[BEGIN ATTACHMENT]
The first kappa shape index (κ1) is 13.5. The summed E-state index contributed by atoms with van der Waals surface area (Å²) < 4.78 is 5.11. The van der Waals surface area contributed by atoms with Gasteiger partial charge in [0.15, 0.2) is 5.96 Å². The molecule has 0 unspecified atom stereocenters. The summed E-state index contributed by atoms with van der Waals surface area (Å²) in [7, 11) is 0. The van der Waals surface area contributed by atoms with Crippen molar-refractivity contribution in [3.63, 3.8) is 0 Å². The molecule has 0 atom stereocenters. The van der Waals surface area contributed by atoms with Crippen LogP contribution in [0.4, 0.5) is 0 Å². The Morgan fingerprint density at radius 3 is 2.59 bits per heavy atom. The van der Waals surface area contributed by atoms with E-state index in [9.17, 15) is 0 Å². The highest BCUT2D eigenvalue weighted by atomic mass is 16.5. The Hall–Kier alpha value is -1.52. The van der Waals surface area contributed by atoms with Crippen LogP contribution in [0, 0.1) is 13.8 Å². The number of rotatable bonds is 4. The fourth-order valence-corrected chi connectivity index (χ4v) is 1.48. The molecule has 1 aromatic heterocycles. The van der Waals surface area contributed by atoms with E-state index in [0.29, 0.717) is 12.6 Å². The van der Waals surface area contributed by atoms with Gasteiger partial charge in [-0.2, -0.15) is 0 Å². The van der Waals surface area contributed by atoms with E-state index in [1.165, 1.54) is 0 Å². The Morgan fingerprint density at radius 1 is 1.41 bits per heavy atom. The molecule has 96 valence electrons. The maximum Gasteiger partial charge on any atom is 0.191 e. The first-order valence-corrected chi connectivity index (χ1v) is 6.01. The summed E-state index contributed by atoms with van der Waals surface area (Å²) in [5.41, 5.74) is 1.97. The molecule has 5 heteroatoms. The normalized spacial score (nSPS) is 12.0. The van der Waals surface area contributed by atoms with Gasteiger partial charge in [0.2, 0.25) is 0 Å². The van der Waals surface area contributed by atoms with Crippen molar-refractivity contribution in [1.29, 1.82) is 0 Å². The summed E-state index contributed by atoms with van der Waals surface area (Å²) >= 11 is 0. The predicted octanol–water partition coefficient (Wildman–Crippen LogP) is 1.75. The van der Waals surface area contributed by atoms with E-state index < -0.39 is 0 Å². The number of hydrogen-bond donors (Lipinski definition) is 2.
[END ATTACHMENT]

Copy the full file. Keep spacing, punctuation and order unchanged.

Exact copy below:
The first kappa shape index (κ1) is 13.5. The summed E-state index contributed by atoms with van der Waals surface area (Å²) < 4.78 is 5.11. The van der Waals surface area contributed by atoms with Gasteiger partial charge in [0.15, 0.2) is 5.96 Å². The molecule has 0 unspecified atom stereocenters. The summed E-state index contributed by atoms with van der Waals surface area (Å²) in [7, 11) is 0. The van der Waals surface area contributed by atoms with Crippen molar-refractivity contribution in [3.63, 3.8) is 0 Å². The molecule has 0 atom stereocenters. The van der Waals surface area contributed by atoms with Crippen LogP contribution in [0.4, 0.5) is 0 Å². The Morgan fingerprint density at radius 3 is 2.59 bits per heavy atom. The van der Waals surface area contributed by atoms with E-state index in [9.17, 15) is 0 Å². The highest BCUT2D eigenvalue weighted by atomic mass is 16.5. The Hall–Kier alpha value is -1.52. The van der Waals surface area contributed by atoms with Crippen LogP contribution in [0, 0.1) is 13.8 Å². The number of rotatable bonds is 4. The fourth-order valence-corrected chi connectivity index (χ4v) is 1.48. The molecule has 1 aromatic heterocycles. The van der Waals surface area contributed by atoms with E-state index in [0.29, 0.717) is 12.6 Å². The van der Waals surface area contributed by atoms with Gasteiger partial charge in [-0.2, -0.15) is 0 Å². The van der Waals surface area contributed by atoms with E-state index in [1.165, 1.54) is 0 Å². The Morgan fingerprint density at radius 1 is 1.41 bits per heavy atom. The molecule has 96 valence electrons. The maximum Gasteiger partial charge on any atom is 0.191 e. The first-order valence-corrected chi connectivity index (χ1v) is 6.01. The summed E-state index contributed by atoms with van der Waals surface area (Å²) in [5.41, 5.74) is 1.97. The molecule has 5 heteroatoms. The normalized spacial score (nSPS) is 12.0. The van der Waals surface area contributed by atoms with Gasteiger partial charge in [0.2, 0.25) is 0 Å². The van der Waals surface area contributed by atoms with Crippen molar-refractivity contribution in [1.29, 1.82) is 0 Å². The summed E-state index contributed by atoms with van der Waals surface area (Å²) >= 11 is 0. The predicted octanol–water partition coefficient (Wildman–Crippen LogP) is 1.75. The van der Waals surface area contributed by atoms with E-state index < -0.39 is 0 Å². The number of hydrogen-bond donors (Lipinski definition) is 2.